Annotated Bibliography, Historiography, and Abstract Help
Even more than a bibliography, an annotated bibliography is prepared especially for your reader with his or her concerns specifically in mind. In essence it tells a reader why and how a particular book is a helpful or important source of information on the topic. Many times, an instructor will ask you to write an annotated bibliography before your paper is due so that he or she can read it and check to see whether or not you are using the right sources, and if you are reading helpful information. An annotated bibliography also saves you valuable time and a great deal of effort. If an instructor requests an annotated bibliography, reads it, and returns it immediately, he or she can often catch any errors in your research process before you spend too many hours in the library looking at useless sources.
What exactly is an annotated bibliography? Essentially, it is a bibliography with notes or notations. What does this mean? An annotated bibliography follows the same format as a regular bibliography except that after you list all your information for each source, you provide a sentence or two about why and how a particular book or piece of information is valuable to your research. Once again, if you cannot state why a book is helpful to you or helps prove your thesis, then you should not consult that particular book. For example, an annotated bibliography or version of a book you have consulted might look like this:
Miller, Sue. President Kennedy's White House Staff. London: Oxford University Press, 1989. This book is critical to understanding White House policy in the last days of President Kennedy's term because it provides full, unedited interviews with several of President Kennedy's key staff members. In addition to interviews with policy makers of the time, it also provides a comprehensive, chronological listing of Kennedy's policies and legislation during his presidency and includes excerpts from Kennedy's own diary.
Again, while this can seem like an unnecessary process that takes a great deal of time, it is critical. By writing an annotated bibliography, you allow a reader looking over your notations to immediately know the value of a particular source without him or her having to consult the book itself. Be careful, however, when you write your annotated bibliography. Be sure that your description of the books you consulted is not personal. Don't write, "I really liked this book because it was so cute and colorful and full of fun interviews. " An annotated bibliography is not an individual, personal, or informal review. Be professional and use formal language; assume a tone of authority and respect for your reader. Also, be sure to state not only whether or not a particular source is helpful, but how it is helpful. Include details and be specific. A description such as "This book is helpful because it contained a lot of illustrations," does not tell your reader what type of illustrations he book provides or how they shed light on your topic. You do not have to write an entire novel or even ten sentences that describe every single feature of your book. You are only highlighting those features of your book that are of critical importance to your reader. Many instructors require an annotated bibliography early in the research process or like to examine one before they ultimately read your paper because it allows them to evaluate your sources and determine if you are on the right "thinking" track. Many times, before you take all your notes and put them on note cards, an instructor will ask you to assess your sources. Obviously, those sources that do not offer precise information, offer information that is irrelevant to your topic and to your thesis, or are poorly written, are not valuable ones for you.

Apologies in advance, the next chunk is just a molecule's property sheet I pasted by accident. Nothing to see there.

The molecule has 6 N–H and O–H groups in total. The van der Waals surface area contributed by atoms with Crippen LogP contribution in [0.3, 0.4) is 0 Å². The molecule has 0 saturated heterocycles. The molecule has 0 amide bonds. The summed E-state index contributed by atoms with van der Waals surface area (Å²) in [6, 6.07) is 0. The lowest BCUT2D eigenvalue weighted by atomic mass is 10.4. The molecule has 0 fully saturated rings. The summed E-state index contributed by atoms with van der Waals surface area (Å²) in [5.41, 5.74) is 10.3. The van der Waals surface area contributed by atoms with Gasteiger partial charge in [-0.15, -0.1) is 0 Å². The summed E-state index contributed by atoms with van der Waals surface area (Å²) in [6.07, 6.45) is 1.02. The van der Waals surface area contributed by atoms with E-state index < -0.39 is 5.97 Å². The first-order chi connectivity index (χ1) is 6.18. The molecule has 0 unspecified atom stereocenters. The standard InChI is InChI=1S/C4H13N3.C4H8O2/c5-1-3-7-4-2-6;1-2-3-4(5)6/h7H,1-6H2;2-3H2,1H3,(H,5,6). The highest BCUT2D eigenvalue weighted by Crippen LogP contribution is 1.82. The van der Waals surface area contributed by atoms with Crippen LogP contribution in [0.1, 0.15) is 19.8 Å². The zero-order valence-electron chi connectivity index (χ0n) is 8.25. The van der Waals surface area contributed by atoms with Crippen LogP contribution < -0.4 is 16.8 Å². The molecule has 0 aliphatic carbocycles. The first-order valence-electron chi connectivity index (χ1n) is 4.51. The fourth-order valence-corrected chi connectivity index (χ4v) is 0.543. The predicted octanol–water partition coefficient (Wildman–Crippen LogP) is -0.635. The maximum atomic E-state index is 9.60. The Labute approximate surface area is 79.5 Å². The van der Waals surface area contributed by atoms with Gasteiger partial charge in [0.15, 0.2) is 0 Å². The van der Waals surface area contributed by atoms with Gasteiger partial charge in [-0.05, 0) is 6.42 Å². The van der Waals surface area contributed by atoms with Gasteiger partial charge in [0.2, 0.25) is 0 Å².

Today on Education.com
- Coats and Car Seats: A Lethal Combination?
- Kindergarten Sight Words List
- Child Development Theories
- Signs Your Child Might Have Asperger's Syndrome
- 10 Fun Activities for Children with Autism
- Why is Play Important? Social and Emotional Development, Physical Development, Creative Development
- The Homework Debate
- Social Cognitive Theory
- First Grade Sight Words List
- GED Math Practice Test 1